The Alberta Council of Women’s Shelters says that even though calls for help have decreased during the pandemic, due in large part to a lack of shelter space, they still had to turn away nearly 19,000 women, children and the elderly.
Shelter space has been in high demand for a long time. The most recent statistics, released on December 13, show that Alberta’s women’s shelters housed 6,233 people between April 2020 and March 2021.
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ACWS CEO Jan Reimer says the risk to these people is great.
“An alarming 58 percent of women who enter shelters are at severe or extreme risk of being killed by their current or former partner,” she explained.
“Almost one woman a day has been threatened with a lethal weapon or used against her by a current or former partner.”
That’s what makes it difficult to tell people that there is no room at the inn, so to speak.
Twists can happen for a number of reasons. One, the shelter just doesn’t have enough space. Second, the shelter has space, but it is not available due to public health restrictions, ”Reimer said.
“Or finally, the shelter cannot provide the services requested or needed by the caller.”
He said it could include things like mental health counseling and help with addictions or housing.
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While the number of people turned away has dropped during the pandemic, Reimer cautions that this is not a sign that the problem is going away.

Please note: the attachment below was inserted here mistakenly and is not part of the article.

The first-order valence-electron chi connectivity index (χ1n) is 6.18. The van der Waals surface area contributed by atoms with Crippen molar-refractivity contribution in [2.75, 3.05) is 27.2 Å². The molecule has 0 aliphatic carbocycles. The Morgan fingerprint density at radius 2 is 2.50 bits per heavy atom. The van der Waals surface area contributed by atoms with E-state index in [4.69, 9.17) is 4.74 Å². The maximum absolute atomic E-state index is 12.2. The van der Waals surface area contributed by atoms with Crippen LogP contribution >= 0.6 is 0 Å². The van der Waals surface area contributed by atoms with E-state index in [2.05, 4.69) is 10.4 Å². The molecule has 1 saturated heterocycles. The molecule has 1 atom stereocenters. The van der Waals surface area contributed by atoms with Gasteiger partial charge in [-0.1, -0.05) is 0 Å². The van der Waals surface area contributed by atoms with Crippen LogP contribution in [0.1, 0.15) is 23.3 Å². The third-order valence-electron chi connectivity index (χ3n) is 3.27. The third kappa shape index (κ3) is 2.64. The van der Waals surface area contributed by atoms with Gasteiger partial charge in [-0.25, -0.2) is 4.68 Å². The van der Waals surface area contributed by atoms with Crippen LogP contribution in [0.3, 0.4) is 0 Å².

“It does not mean that rates of domestic violence have decreased. Unfortunately, municipal police departments and the RCMP report that domestic violence calls have increased or remained stable. “
Reimer explained that when pandemic messages remind people to stay home to stay safe, that’s not the case for everyone, but she believes it has reduced inquiries.
“Women began to fear for their health and that of their children, they were less likely to seek support,” he said.
“But as things relaxed, we again saw those increases in demand, both for support calls and for extension calls.”
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Outreach calls, for things like safety planning, counseling and assistance in accessing affordable housing, increased during the pandemic, and shelters helped nearly 8,100 people.
Reimer said you don’t have to be in a shelter to get help from one.
“If you need help, go find her. It’s really important. “
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He expressed concern about the outdated infrastructure used by the shelters, and mentioned problems with leaky roofs and plumbing.
“They were built in the ’80s and’ 90s. Shelters have never really been given a lot of money for ongoing maintenance.”
Global News is running a donation drive in support of women’s shelters in Alberta.
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